Germany is again taking the lead on cross border data transfers, this time focusing on cloud and SaaS ramifications. Ten German Data Protection Authorities are working together to audit five hundred companies regarding their international data transfer practices. Earlier this year Germany issued the first fines for unlawful cross-Atlantic data transfers in light of Safe Harbor's invalidation, with the promise of larger fines to come.
The enquiry is, in part at least, an awareness campaign. The DPAs cite the enormous growth of personal data crossing borders, particularly with the use of SaaS and cloud services. Many companies, the DPAs say, may not realize the extent to which data flows out of the EU with the use of those services. They may also be unaware of data protection requirements that accompany the data flows. The enquiry process will increase the awareness of privacy laws and the requirements of compliance.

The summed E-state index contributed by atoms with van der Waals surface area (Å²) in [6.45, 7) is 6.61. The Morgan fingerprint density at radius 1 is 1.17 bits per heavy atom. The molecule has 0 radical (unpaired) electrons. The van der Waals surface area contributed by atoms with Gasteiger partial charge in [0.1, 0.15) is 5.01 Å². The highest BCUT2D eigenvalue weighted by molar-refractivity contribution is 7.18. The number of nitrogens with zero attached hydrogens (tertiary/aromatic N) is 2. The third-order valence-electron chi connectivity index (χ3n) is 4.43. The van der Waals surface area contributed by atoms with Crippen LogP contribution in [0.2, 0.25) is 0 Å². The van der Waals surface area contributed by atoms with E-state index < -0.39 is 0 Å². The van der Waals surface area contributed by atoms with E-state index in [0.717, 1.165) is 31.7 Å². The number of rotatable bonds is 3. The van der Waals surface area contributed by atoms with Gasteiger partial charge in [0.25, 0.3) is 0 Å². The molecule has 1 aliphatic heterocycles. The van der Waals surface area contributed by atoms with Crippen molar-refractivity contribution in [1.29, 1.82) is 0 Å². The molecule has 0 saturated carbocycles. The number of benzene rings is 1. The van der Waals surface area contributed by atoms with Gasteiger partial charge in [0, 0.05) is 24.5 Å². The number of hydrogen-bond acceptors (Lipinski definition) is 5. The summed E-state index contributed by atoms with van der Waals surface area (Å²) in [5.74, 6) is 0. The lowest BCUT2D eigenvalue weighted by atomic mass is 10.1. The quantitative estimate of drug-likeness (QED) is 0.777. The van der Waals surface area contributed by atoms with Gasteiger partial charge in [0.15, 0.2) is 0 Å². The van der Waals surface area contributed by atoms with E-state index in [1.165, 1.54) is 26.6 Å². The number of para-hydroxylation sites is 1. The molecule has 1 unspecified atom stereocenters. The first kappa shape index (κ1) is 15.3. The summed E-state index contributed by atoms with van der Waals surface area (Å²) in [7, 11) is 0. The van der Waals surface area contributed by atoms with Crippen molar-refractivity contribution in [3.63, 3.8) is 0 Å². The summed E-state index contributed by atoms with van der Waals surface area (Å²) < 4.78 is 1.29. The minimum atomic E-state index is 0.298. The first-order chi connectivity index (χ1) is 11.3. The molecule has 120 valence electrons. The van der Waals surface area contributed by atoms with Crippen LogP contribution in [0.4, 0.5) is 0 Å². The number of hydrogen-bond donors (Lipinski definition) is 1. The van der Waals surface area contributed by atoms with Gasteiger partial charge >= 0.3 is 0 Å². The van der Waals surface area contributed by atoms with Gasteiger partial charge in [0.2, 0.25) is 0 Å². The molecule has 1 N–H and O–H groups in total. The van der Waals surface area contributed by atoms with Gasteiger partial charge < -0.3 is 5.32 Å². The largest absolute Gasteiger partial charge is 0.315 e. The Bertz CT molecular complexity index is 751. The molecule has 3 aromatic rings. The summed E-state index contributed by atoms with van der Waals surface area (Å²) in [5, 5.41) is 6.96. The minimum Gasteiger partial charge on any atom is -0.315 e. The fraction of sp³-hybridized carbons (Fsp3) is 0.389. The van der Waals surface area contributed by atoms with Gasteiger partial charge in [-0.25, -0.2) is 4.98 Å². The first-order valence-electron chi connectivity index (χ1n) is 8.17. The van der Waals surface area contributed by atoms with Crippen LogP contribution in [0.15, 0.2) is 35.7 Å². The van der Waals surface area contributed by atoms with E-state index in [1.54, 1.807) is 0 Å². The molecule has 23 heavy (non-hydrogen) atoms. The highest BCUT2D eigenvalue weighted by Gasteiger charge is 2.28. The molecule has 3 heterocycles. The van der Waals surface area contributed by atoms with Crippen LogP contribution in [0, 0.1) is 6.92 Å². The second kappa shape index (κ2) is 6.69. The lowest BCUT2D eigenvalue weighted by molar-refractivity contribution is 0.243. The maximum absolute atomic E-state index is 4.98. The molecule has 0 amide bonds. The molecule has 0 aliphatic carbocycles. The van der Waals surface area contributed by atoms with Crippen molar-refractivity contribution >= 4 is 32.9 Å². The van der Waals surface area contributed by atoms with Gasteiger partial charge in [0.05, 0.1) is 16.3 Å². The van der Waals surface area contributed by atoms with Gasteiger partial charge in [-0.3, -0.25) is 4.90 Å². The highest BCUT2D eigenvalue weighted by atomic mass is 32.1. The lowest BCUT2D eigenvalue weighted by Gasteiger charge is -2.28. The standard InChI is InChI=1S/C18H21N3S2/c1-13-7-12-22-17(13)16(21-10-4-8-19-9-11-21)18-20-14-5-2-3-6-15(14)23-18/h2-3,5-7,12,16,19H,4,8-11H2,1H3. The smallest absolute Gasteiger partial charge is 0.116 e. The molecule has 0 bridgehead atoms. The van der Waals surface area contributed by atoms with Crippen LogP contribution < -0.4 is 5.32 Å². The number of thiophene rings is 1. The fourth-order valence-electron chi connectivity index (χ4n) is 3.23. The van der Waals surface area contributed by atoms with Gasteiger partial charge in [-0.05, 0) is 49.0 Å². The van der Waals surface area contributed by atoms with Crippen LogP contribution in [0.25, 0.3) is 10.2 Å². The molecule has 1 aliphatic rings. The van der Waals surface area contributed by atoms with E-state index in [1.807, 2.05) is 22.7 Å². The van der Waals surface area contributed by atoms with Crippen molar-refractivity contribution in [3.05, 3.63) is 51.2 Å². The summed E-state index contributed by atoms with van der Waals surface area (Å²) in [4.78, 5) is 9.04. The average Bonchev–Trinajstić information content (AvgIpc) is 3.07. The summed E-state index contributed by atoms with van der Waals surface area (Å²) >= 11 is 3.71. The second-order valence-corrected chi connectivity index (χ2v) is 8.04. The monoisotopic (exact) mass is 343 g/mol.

The Berlin DPA is leading the group of 10 DPAs in this campaign. They will select 500 companies in Germany, ranging in size, and representative of many industry segments. Each company will be given an extensive questionnaire that explores trans-border transfer of personal data, the use of cloud services, and processes for protection of the data. The answers will be evaluated, and if the DPAs find matters unsatisfactory they will investigate further.
Companies will be asked specific questions about products and services from providers outside the EU or EEA. The companies must note what services they use in areas such as CRM, chat and messaging, recruitment, marketing, cloud services and others. For each acknowledged service the company then explains the means used to ensure adequate data protection. Company management and the data protection officer then sign the questionnaire to confirm its accuracy.
Germany has used questionnaires in the past, and has initiated investigations based on answers. Any company that receives one should take it very seriously, and expect the answers will be verified for accuracy by the DPA. While the stated objective of the enquiry is fact finding and awareness building, its not clear if penalties would be imposed if unlawful transfers are taking place. German law allows for fines up to EUR 300,000.